General Dominique Joseph René VandammeTemperamental général de division who frequently commanded German troops
Born: November 5, 1770
Place of Birth: Cassel, Nord, France
Legion of Honor: Grand Eagle
Imperial Nobility: Count
Died: July 15, 1830
Place of Death: Cassel, France
Arc de Triomphe: VANDAMME on the north pillar
Dominique Vandamme was a controversial figure in the French military, making enemies left and right due to his irascible nature, but nevertheless rising in rank due to his impressive fighting abilities, fearlessness, and loyalty. He and Napoleon had a unique relationship with each having famous quotes about the other. Vandamme once said of Napoleon, "So it is that I who fear neither God nor the Devil, tremble like a child when I approach him."1 At another time Napoleon remarked that had he had two Vandammes, he would have had to order one to hang the other.2
Vandamme's family must have had an inkling of where he would fit in, for they enlisted him as a soldier in the 4th Auxiliary Battalion of Colonies in 1788. He was sent to Martinique the next year, but with the Revolution gaining momentum in France, he deserted in 1790 to return to France. Upon his return, he lost his rank of sergeant that he had earned, but joined the regiment of Brie. By September of 1792 he was making his mark as captain of a company that called themselves the Chasseurs of Vandamme.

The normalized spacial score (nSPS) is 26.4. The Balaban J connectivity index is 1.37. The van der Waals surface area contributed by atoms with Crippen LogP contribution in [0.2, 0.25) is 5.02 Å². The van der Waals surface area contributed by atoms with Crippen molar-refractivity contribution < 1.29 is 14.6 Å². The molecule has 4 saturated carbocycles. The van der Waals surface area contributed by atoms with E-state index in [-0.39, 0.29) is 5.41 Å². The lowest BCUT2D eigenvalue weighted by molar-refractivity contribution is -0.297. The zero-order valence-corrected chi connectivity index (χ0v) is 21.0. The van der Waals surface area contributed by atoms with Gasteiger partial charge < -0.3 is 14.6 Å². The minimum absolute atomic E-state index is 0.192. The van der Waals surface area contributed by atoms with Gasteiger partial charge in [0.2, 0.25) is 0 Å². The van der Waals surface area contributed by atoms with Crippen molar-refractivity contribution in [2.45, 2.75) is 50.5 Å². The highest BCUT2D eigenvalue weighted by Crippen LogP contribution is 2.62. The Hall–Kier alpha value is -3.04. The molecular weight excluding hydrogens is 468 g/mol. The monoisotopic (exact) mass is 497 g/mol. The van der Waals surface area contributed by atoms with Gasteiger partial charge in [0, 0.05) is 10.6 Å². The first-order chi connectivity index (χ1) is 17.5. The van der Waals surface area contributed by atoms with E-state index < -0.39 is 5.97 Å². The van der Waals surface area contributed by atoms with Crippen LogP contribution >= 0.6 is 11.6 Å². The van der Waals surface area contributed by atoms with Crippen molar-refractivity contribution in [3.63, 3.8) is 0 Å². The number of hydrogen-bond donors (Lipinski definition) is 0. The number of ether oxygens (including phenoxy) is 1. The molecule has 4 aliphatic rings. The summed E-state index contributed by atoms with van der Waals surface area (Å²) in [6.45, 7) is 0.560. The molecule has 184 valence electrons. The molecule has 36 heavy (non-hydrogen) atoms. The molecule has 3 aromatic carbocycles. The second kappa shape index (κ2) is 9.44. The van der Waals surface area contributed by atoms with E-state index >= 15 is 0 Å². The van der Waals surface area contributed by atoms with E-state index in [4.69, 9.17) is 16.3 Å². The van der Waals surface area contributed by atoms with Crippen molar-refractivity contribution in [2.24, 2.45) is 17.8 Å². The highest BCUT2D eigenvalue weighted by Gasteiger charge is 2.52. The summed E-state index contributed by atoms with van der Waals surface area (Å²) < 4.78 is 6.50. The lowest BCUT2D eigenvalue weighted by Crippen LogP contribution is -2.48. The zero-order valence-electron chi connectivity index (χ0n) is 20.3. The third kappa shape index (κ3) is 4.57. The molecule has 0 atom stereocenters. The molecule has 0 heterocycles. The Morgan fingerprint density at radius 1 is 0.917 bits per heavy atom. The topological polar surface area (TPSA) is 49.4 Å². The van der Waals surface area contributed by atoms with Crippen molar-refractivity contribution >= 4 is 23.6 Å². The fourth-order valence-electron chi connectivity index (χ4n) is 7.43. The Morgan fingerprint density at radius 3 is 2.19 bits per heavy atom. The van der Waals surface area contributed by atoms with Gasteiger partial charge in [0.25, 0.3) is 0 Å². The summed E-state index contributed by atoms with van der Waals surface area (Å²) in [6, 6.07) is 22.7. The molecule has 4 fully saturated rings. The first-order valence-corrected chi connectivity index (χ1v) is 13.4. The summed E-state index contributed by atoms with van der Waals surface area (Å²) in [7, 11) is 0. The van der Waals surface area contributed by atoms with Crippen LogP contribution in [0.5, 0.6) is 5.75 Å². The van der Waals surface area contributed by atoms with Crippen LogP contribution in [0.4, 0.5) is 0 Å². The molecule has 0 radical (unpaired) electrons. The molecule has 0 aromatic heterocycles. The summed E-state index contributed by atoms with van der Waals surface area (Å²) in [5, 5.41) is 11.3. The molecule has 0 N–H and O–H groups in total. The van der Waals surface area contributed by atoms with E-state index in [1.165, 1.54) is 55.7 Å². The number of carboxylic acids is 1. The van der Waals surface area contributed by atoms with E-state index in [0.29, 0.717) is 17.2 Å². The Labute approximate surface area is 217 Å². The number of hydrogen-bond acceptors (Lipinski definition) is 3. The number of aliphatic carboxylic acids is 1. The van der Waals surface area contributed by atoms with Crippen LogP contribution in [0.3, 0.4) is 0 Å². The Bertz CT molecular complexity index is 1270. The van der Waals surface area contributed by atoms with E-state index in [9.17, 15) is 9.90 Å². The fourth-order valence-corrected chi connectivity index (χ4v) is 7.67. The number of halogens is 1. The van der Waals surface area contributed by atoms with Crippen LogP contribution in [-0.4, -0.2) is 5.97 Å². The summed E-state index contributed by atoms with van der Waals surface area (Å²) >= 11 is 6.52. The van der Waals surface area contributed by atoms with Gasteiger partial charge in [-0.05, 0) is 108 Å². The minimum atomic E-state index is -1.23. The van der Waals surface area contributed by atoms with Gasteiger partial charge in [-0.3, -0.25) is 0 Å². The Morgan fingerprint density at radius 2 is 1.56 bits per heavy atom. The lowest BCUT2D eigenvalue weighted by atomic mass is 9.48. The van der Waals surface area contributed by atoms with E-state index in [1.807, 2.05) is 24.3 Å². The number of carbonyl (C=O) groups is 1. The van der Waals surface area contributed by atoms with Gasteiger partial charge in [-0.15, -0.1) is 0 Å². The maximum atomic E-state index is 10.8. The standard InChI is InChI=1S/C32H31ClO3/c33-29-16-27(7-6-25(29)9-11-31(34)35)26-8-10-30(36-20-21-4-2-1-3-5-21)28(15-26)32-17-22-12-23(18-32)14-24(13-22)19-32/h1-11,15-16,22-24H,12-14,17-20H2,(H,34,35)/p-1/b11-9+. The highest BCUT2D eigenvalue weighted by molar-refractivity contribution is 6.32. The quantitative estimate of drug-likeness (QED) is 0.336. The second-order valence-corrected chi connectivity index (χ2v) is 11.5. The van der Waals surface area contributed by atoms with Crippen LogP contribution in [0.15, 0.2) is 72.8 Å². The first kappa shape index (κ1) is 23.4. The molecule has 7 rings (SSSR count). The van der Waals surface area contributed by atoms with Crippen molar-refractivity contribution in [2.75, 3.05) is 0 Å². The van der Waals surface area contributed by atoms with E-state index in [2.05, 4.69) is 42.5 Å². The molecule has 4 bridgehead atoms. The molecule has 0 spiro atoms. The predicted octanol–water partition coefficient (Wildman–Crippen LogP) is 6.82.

After serving in Belgium and Holland in 1793 he was directed to organize a Battalion of Chasseurs of Mont Cassel, and once it was formed, he was given command of it as a lieutenant-colonel. Vandamme led his battalion into action, leading the advance guard at the Battle of Hondschoote and then taking the city of Veurne. A promotion to général de brigade followed, and then in October he replaced Souham in command of Dunkirk. In this command, he retook Veurne and then laid siege to Nieuport, but he was forced to lift the siege and lost his command for that failure. He finished the year out by leading a brigade of Ferrand's division at Poperinghe.